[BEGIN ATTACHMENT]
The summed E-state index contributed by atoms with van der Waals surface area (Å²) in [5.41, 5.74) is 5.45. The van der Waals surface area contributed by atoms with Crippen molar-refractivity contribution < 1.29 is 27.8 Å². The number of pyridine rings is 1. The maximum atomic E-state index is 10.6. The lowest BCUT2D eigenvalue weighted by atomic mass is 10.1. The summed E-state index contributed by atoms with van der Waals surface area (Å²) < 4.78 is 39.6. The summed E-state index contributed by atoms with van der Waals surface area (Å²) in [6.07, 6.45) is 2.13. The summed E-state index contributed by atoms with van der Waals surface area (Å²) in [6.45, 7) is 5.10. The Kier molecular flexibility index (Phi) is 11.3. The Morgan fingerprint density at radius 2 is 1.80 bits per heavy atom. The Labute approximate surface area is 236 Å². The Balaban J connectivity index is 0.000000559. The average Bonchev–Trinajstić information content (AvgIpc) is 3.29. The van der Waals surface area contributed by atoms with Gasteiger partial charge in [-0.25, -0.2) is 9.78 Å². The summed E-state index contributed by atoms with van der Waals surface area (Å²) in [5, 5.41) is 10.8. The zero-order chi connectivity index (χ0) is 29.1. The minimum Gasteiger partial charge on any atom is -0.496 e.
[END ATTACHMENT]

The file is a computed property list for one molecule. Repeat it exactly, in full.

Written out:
The summed E-state index contributed by atoms with van der Waals surface area (Å²) in [5.41, 5.74) is 5.45. The van der Waals surface area contributed by atoms with Crippen molar-refractivity contribution < 1.29 is 27.8 Å². The number of pyridine rings is 1. The maximum atomic E-state index is 10.6. The lowest BCUT2D eigenvalue weighted by atomic mass is 10.1. The summed E-state index contributed by atoms with van der Waals surface area (Å²) < 4.78 is 39.6. The summed E-state index contributed by atoms with van der Waals surface area (Å²) in [6.07, 6.45) is 2.13. The summed E-state index contributed by atoms with van der Waals surface area (Å²) in [6.45, 7) is 5.10. The Kier molecular flexibility index (Phi) is 11.3. The Morgan fingerprint density at radius 2 is 1.80 bits per heavy atom. The Labute approximate surface area is 236 Å². The Balaban J connectivity index is 0.000000559. The average Bonchev–Trinajstić information content (AvgIpc) is 3.29. The van der Waals surface area contributed by atoms with Gasteiger partial charge in [-0.25, -0.2) is 9.78 Å². The summed E-state index contributed by atoms with van der Waals surface area (Å²) in [5, 5.41) is 10.8. The zero-order chi connectivity index (χ0) is 29.1. The minimum Gasteiger partial charge on any atom is -0.496 e.